This week I received a question that a middle school administrative team is exploring.
“Do middle school students need recess?”
“Is it harder for them to get back into the academic mode when they return from recess? Would it be more beneficial for students to just have the social time allotted to them while eating lunch? Or, does it make them more wound up when they don’t have that free release time? Some of the charter schools in our area don’t have recess so they can have more instructional time. We are curious about your thoughts on the subject.”
Being part of several PLNs…Professional Learning Networks, I sent the question out and received these responses.
A very experienced middle school teacher and consultant responded:
I remember the most difficult time for me to teach was right after lunch and the last period of the day. Your idea for recess after lunch may give your students the opportunity to release some of their energy and be ready to learn for the remainder of the day. My grandchildren attend a private school that has recess for K – 12. If weather is bad, they have recess in the gym. The social time to interact and share during lunch is a different type of release than the physical activity they can enjoy during a recess. The big question to answer is which will allow you to have more meaningful and productive learning?
a. scheduling more instructional time
b. having a recess so students are ready to engage in learning?
It is so important that we allow this age group to mature to the point of being able to focus like our older high school students
A very experienced middle school teacher and principal responded:
The question of recess for middle schoolers presents some tremendous scheduling challenges because of meeting the individual grade level needs. In my experience, it all depended on the grade configuration of the middle school. If it’s a 5-8 or 6-8 configuration, traditional recess worked well for grade 5 and part of grade 6. As they “matured” to 7th grade the best results and relationship building came from a structured recess where students had many choices to do some right-brained (creative) activities. This can be a real scheduling challenge and takes a lot of commitment and dedication on the part of the teachers. It’s well worth it when the afternoon learning time is maximized.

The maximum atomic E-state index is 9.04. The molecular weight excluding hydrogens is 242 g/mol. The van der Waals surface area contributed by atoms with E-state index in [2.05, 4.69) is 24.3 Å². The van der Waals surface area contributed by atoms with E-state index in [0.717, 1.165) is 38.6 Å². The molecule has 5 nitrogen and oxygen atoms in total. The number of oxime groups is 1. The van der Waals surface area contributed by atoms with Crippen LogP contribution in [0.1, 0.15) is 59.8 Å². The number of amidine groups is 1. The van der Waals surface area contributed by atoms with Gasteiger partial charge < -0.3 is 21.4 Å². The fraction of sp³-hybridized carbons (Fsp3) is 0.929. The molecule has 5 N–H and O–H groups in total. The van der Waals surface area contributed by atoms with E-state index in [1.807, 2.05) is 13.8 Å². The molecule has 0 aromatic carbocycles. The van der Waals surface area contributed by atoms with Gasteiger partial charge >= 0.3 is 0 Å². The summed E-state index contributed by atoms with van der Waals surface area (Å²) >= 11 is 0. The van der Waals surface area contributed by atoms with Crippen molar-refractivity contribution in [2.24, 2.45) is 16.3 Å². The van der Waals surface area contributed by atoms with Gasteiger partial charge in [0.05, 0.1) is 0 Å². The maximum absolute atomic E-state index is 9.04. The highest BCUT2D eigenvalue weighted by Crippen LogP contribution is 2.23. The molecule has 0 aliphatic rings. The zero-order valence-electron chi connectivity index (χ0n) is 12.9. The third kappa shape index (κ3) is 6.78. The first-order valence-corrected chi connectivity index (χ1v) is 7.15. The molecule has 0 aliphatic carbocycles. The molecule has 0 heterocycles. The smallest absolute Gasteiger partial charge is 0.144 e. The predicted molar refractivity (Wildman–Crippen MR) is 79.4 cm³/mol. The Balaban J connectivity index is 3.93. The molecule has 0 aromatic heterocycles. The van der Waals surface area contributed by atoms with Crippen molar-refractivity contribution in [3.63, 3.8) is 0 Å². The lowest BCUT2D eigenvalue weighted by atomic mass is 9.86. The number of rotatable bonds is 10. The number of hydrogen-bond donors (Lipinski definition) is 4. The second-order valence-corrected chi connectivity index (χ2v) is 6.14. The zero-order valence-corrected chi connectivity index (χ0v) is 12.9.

A Twitter response said, ”They NEED recess! Schedule the recess before the lunch so that students have lunch to settle down and be ready to go back to work.”
When I responded to the question from the principal, I asked, ”Are the students getting sufficient movement during the day?” Thinking of the kinesthetic learners, I wondered if teachers built movement into instruction. Was there an informal classroom (studio environment) where students “wandered freely” or was it pretty much stay in your seat?
I’m thinking that it’s okay not to schedule recess if teachers have strategies and freedom to provide movement and even an outside break when they see students need it (from Dead Poets Society movie where the teacher has kids reviewing information outside with a soccer ball).
The principal replied:
I would honestly have to say no. They get gym twice a week at school and some are part of our few sports team. I would say that most of them go home to sit in front of a TV, computer, video game, or combination of all three. I think the only thing they get less of than physical activity is silent, sustained reading, which is one of the items that we were considering to add to the schedule. Which is more important? We have our ideas, but I’d love to hear more of yours.
Another Twitter response said: “The recess question for middle schools will raise the issue of obesity, but I’m wondering is that the job of the school?”
I did find an article by Cara Bafile on Education World titled: Recess: Necessity or Nicety?
She lists the following reasons for recess:
• Middle school kids are learning to socialize as adolescents. They need to try out various roles, and school is a safe environment.
• They need to control their unstructured time to use it well.
• They are growing at different rates and are at various levels of development physically, mentally, and emotionally. They need to be able to try out their skills and their muscles and use their energy.
• The students get to relate to administrators in informal settings. Says Meyer, “It is amazing what I can find out about a kid [during recess time], or I can connect with kids I wouldn’t ordinarily see. Lots of teaching goes on during this time, and I learn too!”
Well, there are several folks’ thoughts? What are yours?